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2 minutes to read Posted on Friday May 26, 2017

portrait of Camille Tenneson

Camille Tenneson

Former Editorial & PR Officer , Europeana Foundation

Gifs, apps and social media: revamping cultural heritage with digital initiatives

Art doesn’t need to be digital native to be popular on the internet: the Classical Art Memes page, for instance, has more than 4 millions followers.

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Digital technologies and social media trends regularly enable users to interact with online content in playful and shareable ways - we thought you’d like to know how Europeana has been using them to promote our partners’ content.

Gif it up: putting classical art in motion

Now in its fourth year, Gif it Up takes this opportunity to give art a second life with an annual international Gif making competition. Throughout October, creatives, animators, history nuts and lovers of the internet will once more be invited to come up with new gifs exploring cultural heritage resources. Participants are asked to use public domain and openly licensed digital video, images, and text found in the four partners: Europeana, hosting this year’s competition; and also DPLA, Trove and DigitalNZ. The previous years’ editions, for instance, have seen the state caterpillar crawl and change into a butterfly or a man falling in the grand canyon among other animations. In 2016, the hashtag #GIFitUP reached an audience of more than 4 million. More specifically, general Europeana content was used for 57 of the total 128 entries - 45% of all entries - including the overall winner and two of the five runners-up.Results can still be browsed here.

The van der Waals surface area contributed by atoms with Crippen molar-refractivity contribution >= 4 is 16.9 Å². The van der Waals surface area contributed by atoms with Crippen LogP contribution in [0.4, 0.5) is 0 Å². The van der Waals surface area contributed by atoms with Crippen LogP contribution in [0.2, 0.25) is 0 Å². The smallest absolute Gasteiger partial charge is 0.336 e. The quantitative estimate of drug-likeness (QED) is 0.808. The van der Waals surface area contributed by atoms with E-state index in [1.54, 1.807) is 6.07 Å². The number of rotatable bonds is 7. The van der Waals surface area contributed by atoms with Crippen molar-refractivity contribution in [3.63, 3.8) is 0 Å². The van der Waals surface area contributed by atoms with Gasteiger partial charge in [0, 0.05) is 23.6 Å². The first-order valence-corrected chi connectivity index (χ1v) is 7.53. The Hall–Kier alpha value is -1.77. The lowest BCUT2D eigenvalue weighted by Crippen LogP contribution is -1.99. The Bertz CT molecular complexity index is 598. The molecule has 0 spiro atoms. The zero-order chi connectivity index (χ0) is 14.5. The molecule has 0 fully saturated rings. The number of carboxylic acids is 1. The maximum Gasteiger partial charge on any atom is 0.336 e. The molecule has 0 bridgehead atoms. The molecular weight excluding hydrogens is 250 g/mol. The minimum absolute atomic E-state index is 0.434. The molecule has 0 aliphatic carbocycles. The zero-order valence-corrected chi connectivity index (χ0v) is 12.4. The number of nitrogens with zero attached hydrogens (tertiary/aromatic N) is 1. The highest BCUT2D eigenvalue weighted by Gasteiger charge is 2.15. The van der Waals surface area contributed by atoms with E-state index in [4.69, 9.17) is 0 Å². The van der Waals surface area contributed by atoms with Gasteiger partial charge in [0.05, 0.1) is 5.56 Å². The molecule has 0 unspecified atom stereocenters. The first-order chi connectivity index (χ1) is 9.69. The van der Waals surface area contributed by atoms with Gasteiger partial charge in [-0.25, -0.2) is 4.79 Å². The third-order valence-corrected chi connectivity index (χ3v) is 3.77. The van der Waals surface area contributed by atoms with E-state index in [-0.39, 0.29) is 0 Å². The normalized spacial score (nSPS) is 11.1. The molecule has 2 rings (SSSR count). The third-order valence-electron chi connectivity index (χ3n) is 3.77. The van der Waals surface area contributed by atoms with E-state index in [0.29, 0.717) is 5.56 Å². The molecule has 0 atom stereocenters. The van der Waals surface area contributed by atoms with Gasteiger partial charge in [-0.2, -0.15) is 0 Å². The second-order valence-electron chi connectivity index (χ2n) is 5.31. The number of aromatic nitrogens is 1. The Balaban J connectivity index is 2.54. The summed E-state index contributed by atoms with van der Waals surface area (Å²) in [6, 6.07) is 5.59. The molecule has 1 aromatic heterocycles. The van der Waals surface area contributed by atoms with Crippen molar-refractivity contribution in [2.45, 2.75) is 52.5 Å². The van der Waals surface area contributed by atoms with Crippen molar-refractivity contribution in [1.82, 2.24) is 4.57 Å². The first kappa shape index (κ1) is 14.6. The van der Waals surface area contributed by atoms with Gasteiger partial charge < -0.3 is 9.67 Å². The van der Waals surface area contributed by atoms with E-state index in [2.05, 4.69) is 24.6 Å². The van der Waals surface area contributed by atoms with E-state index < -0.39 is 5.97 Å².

“The State Caterpillar”, Grand Prize Winner, was created by Kristen Carter and Jeff Gill from Los Angeles, California using source material from the National Library of France Europeana. This gif is made available under a CC-BY-SA license.

Transforming paintings with Artificial Intelligence

Not only can users make a painting move, but they can even make it smile. Last week, UK designer Olly Gibbs entertained Twitter by going to the Rijksmuseum ‘armed with FaceApp to brighten up a lot of the sombre looks on the paintings and sculptures’. Using the app that usually transforms users’ faces in photos using Artificial Intelligence (to make them look older/younger, more attractive, etc.), he managed to give a new look to grumpy looking classic portraits and sculptures with a series of pictures that quickly went viral. Following this initiative (which has its own hashtag on Twitter, search for #MuseumFaceApp), Europeana, home to a lot of public domain artworks, has encouraged users to revisit and ‘cheer up’ their favourite classic portraits themselves and share their own results on social media.

Self-Portrait with Fur-Trimmed Robe | Albrecht Dürer, Alte Pinakothek, Munich, Public domain

Colouring artworks on social media

Libraries, archives and museums around the world are using these opportunities to get people interacting with their collections in new creative ways. Over the week long campaign #ColourOurCollection led on social media, they recently revisited another trend: colouring books. People were invited to download free books compiling public domain artworks, to colour them, and submit their own versions on Twitter using the hashtag #ColourOurCollections. Europeana took part in 2017 with the Art Nouveau Coloring Book on the occasion on the Art Nouveau exhibition, and in 2016 with the Colouring Book for Grown-ups. Other participating institutions taking part included The Met and the New York Public Library.

Boekband Metamorphose, Jan Toorop, Rijksmuseum, Public Domain

Has your institution tried similar initiatives? What did you think of it? Let us know your thoughts!

by Camille Tenneson

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